Marijuana Businesses Are Raking In Money—And The IRS Will Take Most Of It

OREGON: The line along Southeast Hawthorne Boulevard looked like a windfall for Farma.

A crowd started gathering outside the Portland medical-marijuana dispensary shortly before 10 am on Oct. 1, the first day of legal recreational pot sales in Oregon. By the end of the day, more than 250 customers at Farma bought weed at $70 a quarter-ounce.

But Farma co-owner Jeremy Plumb isn’t expecting to keep much of the money.

“People don’t understand,” Plumb says. “They see this huge volume of business and they think we must be making money hand over fist.”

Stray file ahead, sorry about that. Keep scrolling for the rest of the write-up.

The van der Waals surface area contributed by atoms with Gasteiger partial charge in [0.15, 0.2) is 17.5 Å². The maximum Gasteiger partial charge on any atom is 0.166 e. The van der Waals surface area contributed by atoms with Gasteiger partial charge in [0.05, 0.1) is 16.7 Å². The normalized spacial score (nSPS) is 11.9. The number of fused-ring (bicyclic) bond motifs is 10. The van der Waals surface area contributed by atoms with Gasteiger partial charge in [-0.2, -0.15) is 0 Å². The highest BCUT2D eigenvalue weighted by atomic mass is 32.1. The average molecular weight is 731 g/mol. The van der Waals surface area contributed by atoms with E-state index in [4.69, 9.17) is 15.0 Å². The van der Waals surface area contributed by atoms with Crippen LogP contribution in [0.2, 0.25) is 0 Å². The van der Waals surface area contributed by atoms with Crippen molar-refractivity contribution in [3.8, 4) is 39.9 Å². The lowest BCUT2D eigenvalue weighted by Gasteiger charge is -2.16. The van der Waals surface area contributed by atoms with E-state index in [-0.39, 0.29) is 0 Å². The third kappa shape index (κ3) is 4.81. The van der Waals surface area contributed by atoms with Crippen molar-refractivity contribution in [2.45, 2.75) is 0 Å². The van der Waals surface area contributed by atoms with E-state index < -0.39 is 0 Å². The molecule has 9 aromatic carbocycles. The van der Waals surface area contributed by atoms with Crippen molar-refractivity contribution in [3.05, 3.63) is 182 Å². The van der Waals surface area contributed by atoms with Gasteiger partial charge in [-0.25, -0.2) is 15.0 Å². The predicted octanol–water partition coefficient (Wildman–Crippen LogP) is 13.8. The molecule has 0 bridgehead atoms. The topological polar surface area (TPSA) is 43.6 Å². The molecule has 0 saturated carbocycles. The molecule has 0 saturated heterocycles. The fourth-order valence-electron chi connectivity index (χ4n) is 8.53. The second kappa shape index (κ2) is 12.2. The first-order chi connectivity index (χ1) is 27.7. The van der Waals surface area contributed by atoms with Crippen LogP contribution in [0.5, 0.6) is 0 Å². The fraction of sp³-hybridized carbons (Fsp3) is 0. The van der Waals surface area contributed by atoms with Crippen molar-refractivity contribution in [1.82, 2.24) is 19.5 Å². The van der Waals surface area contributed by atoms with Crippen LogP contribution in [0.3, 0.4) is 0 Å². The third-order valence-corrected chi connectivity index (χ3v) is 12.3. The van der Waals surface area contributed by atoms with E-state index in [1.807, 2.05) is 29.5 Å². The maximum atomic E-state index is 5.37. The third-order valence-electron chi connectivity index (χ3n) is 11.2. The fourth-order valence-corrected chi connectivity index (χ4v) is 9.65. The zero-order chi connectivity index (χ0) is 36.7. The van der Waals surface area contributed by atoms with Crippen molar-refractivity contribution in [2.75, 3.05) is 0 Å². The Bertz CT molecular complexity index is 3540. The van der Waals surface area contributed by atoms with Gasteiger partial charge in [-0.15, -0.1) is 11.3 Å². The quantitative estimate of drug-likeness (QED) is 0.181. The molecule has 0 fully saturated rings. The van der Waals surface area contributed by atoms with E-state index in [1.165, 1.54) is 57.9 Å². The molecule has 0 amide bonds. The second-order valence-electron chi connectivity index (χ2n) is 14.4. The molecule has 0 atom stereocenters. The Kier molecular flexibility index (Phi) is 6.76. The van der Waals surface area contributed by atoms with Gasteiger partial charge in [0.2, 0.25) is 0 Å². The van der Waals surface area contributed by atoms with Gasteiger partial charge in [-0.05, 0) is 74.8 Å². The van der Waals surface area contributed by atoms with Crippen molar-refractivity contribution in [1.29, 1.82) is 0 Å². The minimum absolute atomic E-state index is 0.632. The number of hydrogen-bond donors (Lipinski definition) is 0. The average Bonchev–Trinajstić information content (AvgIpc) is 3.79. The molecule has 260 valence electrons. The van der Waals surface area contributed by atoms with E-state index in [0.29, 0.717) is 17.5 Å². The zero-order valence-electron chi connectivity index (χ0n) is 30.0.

The long lines and eager customers at Portland’s pot dispensaries this week disguise a bitter financial reality: Much of the cash from Oregon’s legal weed sales is being inhaled by the Internal Revenue Service.

Congress Yawns At Colorado Delegation’s Marijuana Banking Bill

DISTRICT OF COLUMBIA: As cannabis workers carry cash by the briefcase throughout Colorado, the lack of interest in Washington suggests that a bill to green-light banking practices for the marijuana industry is headed nowhere fast.

Federal legislation that could end cash-only practices in the marijuana industry will likely remain stuck in committee this year, with near silence from Washington lawmakers as to why it has.

A Denver Post survey of the two House committees that could take immediate action found only one member outside the bill’s signed supporters and the Colorado delegation had interest in discussing the subject.